the last point I want to make. Look at the record of the alternative.
    I am grateful that the Republicans worked with me to sign the 
Balanced Budget Act last year. But don't you ever forget that 93 percent 
of that deficit was reduced--it was 93 percent gone on the day I signed 
the Balanced Budget Act because of a bill that every single one of them 
voted against in 1993 to get it started. Don't forget that. They said we 
were going to wreck the economy.

[[Page 1206]]

    When we said, ``You know, it seems to me that if somebody's got a 
criminal record or a serious mental health history, they ought not just 
to be able to walk in and buy a handgun,'' even in Arkansas, where 
nearly everybody's got a gun, why, they accused me of the awfullest 
things you ever heard. They said, ``Oh, the world was going to come to 
an end.'' And one of the reasons they won the Congress in 1994 is 
because I disagreed with the NRA over the Brady bill and the assault 
weapons ban. And it wasn't just in the South; they took out a 
Congressman in New Hampshire, too. In 1996 I went back to New Hampshire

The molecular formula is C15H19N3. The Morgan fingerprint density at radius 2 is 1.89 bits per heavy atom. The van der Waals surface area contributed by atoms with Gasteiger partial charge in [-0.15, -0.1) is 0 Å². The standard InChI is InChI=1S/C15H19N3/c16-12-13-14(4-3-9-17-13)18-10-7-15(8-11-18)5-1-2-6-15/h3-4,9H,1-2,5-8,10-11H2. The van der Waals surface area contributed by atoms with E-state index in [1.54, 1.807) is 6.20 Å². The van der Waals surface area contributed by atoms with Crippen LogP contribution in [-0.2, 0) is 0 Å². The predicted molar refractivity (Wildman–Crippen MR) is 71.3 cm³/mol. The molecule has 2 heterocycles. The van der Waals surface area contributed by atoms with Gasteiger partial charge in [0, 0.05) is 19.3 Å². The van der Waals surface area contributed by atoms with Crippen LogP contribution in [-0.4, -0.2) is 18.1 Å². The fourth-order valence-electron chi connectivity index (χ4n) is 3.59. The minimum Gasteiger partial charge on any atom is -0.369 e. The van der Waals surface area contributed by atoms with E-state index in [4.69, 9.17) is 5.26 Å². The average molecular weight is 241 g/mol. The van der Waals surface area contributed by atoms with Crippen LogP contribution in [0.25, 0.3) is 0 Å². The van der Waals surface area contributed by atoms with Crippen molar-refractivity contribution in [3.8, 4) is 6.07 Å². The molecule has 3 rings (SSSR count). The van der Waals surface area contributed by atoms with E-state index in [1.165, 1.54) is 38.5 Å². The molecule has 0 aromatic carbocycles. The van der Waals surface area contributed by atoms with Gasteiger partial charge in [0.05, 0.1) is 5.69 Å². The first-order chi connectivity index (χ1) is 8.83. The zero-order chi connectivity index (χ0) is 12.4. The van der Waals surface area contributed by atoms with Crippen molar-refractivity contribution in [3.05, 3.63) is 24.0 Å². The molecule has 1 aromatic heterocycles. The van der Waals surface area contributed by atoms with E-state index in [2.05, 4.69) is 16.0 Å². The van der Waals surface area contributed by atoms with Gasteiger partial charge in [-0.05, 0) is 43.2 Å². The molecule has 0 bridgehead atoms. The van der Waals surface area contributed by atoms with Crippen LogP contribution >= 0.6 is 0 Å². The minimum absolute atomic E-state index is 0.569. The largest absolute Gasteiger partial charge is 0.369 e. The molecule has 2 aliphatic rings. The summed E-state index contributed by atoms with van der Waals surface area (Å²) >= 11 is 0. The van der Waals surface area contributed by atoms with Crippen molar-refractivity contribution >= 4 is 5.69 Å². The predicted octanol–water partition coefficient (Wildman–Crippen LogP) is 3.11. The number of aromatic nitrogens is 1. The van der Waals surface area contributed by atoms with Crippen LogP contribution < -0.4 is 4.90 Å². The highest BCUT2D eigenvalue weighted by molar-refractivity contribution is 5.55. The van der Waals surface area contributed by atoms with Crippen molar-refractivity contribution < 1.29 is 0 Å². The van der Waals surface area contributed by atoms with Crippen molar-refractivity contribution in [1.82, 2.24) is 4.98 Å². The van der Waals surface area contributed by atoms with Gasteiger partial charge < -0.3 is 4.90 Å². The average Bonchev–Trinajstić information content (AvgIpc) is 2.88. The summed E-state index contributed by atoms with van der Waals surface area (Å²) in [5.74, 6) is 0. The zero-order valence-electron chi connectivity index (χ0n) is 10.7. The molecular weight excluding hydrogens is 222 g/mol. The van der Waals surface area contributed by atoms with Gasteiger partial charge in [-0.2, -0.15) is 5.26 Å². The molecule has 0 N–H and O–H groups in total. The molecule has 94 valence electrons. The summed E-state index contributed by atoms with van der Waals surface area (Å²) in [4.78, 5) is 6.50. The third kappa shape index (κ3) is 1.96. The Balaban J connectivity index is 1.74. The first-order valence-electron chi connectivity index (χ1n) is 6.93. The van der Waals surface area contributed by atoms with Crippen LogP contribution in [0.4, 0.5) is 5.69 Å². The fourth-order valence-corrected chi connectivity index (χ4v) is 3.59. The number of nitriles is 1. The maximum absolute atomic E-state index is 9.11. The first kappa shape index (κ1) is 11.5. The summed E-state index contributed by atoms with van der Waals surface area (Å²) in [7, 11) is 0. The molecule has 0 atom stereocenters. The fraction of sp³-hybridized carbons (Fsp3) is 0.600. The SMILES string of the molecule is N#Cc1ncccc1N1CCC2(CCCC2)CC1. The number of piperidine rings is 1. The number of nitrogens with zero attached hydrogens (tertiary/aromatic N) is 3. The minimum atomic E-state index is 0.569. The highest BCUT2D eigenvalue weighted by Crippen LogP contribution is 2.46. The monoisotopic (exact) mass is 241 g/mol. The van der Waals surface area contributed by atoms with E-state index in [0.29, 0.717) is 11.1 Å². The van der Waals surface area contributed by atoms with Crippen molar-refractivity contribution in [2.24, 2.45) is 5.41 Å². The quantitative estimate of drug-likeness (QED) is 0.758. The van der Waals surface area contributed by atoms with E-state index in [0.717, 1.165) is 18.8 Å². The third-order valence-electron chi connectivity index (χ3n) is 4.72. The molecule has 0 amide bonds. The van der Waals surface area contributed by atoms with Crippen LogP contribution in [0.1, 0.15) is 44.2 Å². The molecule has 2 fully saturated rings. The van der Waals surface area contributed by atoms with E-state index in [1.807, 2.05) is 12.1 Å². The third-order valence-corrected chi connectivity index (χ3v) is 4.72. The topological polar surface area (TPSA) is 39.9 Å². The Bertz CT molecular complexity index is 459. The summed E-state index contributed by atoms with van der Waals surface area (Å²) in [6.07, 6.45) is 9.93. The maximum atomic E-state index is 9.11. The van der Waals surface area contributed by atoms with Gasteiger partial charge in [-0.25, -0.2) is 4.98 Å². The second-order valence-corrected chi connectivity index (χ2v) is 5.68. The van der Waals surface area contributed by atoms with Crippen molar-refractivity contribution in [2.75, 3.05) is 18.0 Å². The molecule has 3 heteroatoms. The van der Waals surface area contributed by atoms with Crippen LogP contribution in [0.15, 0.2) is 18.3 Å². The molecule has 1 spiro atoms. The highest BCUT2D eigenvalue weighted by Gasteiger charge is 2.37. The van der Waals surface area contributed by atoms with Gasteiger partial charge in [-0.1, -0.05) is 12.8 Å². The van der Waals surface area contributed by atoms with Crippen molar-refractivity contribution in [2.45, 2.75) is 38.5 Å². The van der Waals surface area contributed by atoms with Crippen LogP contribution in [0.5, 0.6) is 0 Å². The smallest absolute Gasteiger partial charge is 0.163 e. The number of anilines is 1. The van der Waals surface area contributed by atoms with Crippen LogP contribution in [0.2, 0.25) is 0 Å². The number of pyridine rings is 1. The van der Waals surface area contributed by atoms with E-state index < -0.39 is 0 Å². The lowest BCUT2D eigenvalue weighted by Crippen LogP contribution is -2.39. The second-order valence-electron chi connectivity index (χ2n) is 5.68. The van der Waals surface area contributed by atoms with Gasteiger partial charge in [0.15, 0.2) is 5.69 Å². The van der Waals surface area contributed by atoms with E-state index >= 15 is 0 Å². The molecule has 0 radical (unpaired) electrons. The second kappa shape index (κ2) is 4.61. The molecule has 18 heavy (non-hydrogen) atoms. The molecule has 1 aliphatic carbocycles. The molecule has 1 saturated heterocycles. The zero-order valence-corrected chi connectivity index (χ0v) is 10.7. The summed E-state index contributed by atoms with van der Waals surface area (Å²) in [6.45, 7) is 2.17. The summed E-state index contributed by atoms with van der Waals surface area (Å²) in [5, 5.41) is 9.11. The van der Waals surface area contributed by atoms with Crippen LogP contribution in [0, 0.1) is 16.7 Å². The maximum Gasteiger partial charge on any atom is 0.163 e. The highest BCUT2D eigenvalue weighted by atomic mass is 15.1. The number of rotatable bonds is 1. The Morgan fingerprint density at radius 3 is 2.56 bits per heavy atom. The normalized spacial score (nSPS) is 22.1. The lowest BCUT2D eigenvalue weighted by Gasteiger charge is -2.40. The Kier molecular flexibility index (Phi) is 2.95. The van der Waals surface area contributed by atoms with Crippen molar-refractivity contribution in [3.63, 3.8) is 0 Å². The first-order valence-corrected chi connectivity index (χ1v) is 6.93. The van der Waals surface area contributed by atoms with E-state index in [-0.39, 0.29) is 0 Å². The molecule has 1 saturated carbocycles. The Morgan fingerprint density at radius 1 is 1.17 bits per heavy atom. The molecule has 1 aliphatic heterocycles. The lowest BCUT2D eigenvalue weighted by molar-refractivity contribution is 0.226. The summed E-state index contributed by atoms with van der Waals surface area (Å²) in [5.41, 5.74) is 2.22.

where I started, and I got a bunch of those hunters together. And I 
said, ``Do you remember what they told you in '94?'' I said, ``Well, as 
of today, there have been 80,000 felons, fugitives, and stalkers who 
couldn't buy handguns because of the Brady law.'' I said, ``Now, if 
there's a single one of you who lost your hunting rifle because of what 
I did, I want you to vote against me for reelection. But if you didn't, 
then they lied to you, and you need to get even.'' [Laughter] And in 
Republican New Hampshire, they got even, and I'm grateful. [Laughter]
    I say that because we actually view the world in different ways. 
You've got to understand. Somehow--I talked to Zell on the way in here--
those of you who are in this room, we have to be able to reach out to 
the voters who don't follow politics as closely as you do, and say, 
look, there are consequences to these ideas. This is not just about 
whether the President can give a good speech or Michael Coles made a lot 
of money or--even though I admire him enormously, it's not even about 
whether he overcame all that adversity from his terrible accident. It's 
also about whether we're doing the right thing for America's future.
    And you know, when times are good like this, most people tend to 
relax, and you want to say, ``Gosh, I just want to go out and sit in the 
Sun. I went through the seventies; I went through the eighties; I lived 
through all this tumult. I'm making money; the stock market's up. Leave 
me alone; I don't want to have to think about this. [Laughter] I'm going 
to vote for the person that looks nicest on television, makes me feel